The UN Refugee Agency (UNHCR) on Friday said it has gained access to two refugee camps in Ethiopia’s restive Tigray region for the first time since last November.
In a statement, the UNHCR said it accessed the Shimelba and Hitsats camps amid ongoing security concerns.
“During a joint mission to the area with the United Nations Office for the Coordination of Humanitarian Affairs [OCHA], we found both camps completely destroyed, and all the humanitarian facilities looted and vandalized,” it said.
The agency said the joint mission was also able to visit the town of Shiraro, where refugees are believed to be scattered in the area and in urgent need of safety and support.
“A subsequent mission will seek to identify the numbers living there and assess the possibility for UNHCR and Ethiopia’s Agency for Refugees and Returnee Affairs [ARRA] to deliver assistance and plan for voluntary relocation,” it added.
Last November, the Horn of Africa country ended a security operation in Tigray which was triggered by an armed attack by the Tigray People’s Liberation Front (TPLF) on Ethiopian troops stationed in the regional capital Mekele.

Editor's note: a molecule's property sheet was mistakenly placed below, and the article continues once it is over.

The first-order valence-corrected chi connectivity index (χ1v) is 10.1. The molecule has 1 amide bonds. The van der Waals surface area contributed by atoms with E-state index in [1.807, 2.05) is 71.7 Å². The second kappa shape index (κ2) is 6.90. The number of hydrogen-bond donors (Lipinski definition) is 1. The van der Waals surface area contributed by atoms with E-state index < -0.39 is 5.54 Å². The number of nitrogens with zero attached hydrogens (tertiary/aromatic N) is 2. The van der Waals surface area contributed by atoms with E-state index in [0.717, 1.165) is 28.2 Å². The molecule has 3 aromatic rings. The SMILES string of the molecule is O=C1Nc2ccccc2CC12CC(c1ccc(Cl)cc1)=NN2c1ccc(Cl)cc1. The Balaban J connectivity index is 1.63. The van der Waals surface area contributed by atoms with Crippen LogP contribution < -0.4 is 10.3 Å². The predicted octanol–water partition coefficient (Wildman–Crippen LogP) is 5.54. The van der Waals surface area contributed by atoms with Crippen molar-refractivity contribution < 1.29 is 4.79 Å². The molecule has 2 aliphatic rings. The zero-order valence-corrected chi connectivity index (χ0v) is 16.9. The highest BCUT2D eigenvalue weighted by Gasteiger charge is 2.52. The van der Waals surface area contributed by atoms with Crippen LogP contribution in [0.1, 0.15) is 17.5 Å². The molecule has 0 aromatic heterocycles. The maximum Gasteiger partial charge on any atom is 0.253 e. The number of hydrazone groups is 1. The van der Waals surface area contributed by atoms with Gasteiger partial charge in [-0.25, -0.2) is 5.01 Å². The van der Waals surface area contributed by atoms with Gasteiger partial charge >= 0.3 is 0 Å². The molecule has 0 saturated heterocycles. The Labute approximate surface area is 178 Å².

However, sporadic fighting continues as hundreds of thousands of people were internally displaced and more than 60,000 fled to neighboring Sudan.
The UNHCR said that out of some 20,000 refugees that lived in the Shimelba and Hitsats camps before the crisis, “more than 7,000 have either made their own way or were assisted by Ethiopian authorities to reach the other two Eritrean refugee camps, Mai Aini and Adi Harush.”
“Local authorities have reported the presence of some 95,000 Ethiopians who are internally displaced within Shiraro’s administrative area. About 47,000 people were registered by authorities last month while the rest are estimated to have arrived since.
“To date, the vast majority of internally displaced people [IDPs] are living within the host community, and some 30,000 are living in five settlements. In Shimelba camp, the humanitarian team found over 2,000 IDPs and vulnerable host community members who had sought sanctuary in the camp,” according to the agency.